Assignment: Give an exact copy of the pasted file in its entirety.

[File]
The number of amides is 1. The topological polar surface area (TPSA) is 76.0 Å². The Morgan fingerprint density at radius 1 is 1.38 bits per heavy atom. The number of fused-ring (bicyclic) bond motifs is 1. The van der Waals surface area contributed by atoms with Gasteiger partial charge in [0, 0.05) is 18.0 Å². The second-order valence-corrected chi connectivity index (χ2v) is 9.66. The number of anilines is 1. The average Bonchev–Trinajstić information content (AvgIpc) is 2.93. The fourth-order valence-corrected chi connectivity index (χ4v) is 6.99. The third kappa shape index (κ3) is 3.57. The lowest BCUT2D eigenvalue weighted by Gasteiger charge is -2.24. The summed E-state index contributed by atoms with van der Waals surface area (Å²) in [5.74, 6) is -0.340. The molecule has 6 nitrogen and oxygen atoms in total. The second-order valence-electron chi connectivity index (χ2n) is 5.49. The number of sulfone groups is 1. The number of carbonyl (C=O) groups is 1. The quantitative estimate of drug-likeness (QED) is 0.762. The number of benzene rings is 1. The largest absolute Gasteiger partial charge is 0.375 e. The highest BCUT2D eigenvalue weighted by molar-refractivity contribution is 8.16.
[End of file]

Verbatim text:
The number of amides is 1. The topological polar surface area (TPSA) is 76.0 Å². The Morgan fingerprint density at radius 1 is 1.38 bits per heavy atom. The number of fused-ring (bicyclic) bond motifs is 1. The van der Waals surface area contributed by atoms with Gasteiger partial charge in [0, 0.05) is 18.0 Å². The second-order valence-corrected chi connectivity index (χ2v) is 9.66. The number of anilines is 1. The average Bonchev–Trinajstić information content (AvgIpc) is 2.93. The fourth-order valence-corrected chi connectivity index (χ4v) is 6.99. The third kappa shape index (κ3) is 3.57. The lowest BCUT2D eigenvalue weighted by Gasteiger charge is -2.24. The summed E-state index contributed by atoms with van der Waals surface area (Å²) in [5.74, 6) is -0.340. The molecule has 6 nitrogen and oxygen atoms in total. The second-order valence-electron chi connectivity index (χ2n) is 5.49. The number of sulfone groups is 1. The number of carbonyl (C=O) groups is 1. The quantitative estimate of drug-likeness (QED) is 0.762. The number of benzene rings is 1. The largest absolute Gasteiger partial charge is 0.375 e. The highest BCUT2D eigenvalue weighted by molar-refractivity contribution is 8.16.